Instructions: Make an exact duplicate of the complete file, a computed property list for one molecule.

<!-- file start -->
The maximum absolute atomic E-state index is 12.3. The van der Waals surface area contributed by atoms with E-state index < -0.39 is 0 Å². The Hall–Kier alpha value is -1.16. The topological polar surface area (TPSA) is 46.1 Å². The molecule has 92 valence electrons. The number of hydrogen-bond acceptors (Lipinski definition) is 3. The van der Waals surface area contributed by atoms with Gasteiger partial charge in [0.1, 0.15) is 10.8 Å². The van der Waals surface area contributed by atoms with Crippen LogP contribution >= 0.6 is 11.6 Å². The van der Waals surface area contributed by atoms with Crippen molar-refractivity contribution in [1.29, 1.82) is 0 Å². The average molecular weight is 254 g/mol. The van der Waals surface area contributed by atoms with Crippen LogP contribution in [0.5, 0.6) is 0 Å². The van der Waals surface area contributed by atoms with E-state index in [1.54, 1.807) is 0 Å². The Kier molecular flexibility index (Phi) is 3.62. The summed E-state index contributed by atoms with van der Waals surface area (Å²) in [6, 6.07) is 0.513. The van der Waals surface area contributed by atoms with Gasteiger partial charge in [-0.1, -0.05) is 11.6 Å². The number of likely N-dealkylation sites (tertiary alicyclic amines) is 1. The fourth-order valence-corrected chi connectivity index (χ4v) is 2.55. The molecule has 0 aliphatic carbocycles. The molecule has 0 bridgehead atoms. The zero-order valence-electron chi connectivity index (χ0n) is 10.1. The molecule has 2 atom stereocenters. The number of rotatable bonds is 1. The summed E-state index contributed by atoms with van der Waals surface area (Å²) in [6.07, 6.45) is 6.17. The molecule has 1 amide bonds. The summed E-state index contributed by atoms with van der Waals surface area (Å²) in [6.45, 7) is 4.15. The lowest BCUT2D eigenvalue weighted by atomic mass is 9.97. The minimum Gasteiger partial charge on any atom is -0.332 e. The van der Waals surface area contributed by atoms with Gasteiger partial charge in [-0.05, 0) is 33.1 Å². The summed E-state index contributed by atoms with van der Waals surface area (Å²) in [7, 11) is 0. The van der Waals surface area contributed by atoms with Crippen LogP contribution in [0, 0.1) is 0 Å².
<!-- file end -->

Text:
The maximum absolute atomic E-state index is 12.3. The van der Waals surface area contributed by atoms with E-state index < -0.39 is 0 Å². The Hall–Kier alpha value is -1.16. The topological polar surface area (TPSA) is 46.1 Å². The molecule has 92 valence electrons. The number of hydrogen-bond acceptors (Lipinski definition) is 3. The van der Waals surface area contributed by atoms with Gasteiger partial charge in [0.1, 0.15) is 10.8 Å². The van der Waals surface area contributed by atoms with Crippen LogP contribution >= 0.6 is 11.6 Å². The van der Waals surface area contributed by atoms with Crippen molar-refractivity contribution in [1.29, 1.82) is 0 Å². The average molecular weight is 254 g/mol. The van der Waals surface area contributed by atoms with Crippen LogP contribution in [0.5, 0.6) is 0 Å². The van der Waals surface area contributed by atoms with E-state index in [1.54, 1.807) is 0 Å². The Kier molecular flexibility index (Phi) is 3.62. The summed E-state index contributed by atoms with van der Waals surface area (Å²) in [6, 6.07) is 0.513. The van der Waals surface area contributed by atoms with Gasteiger partial charge in [-0.1, -0.05) is 11.6 Å². The number of likely N-dealkylation sites (tertiary alicyclic amines) is 1. The fourth-order valence-corrected chi connectivity index (χ4v) is 2.55. The molecule has 0 aliphatic carbocycles. The molecule has 0 bridgehead atoms. The zero-order valence-electron chi connectivity index (χ0n) is 10.1. The molecule has 2 atom stereocenters. The number of rotatable bonds is 1. The summed E-state index contributed by atoms with van der Waals surface area (Å²) in [6.07, 6.45) is 6.17. The molecule has 1 amide bonds. The summed E-state index contributed by atoms with van der Waals surface area (Å²) in [6.45, 7) is 4.15. The lowest BCUT2D eigenvalue weighted by atomic mass is 9.97. The minimum Gasteiger partial charge on any atom is -0.332 e. The van der Waals surface area contributed by atoms with Gasteiger partial charge in [-0.05, 0) is 33.1 Å². The summed E-state index contributed by atoms with van der Waals surface area (Å²) in [7, 11) is 0. The van der Waals surface area contributed by atoms with Crippen LogP contribution in [0, 0.1) is 0 Å².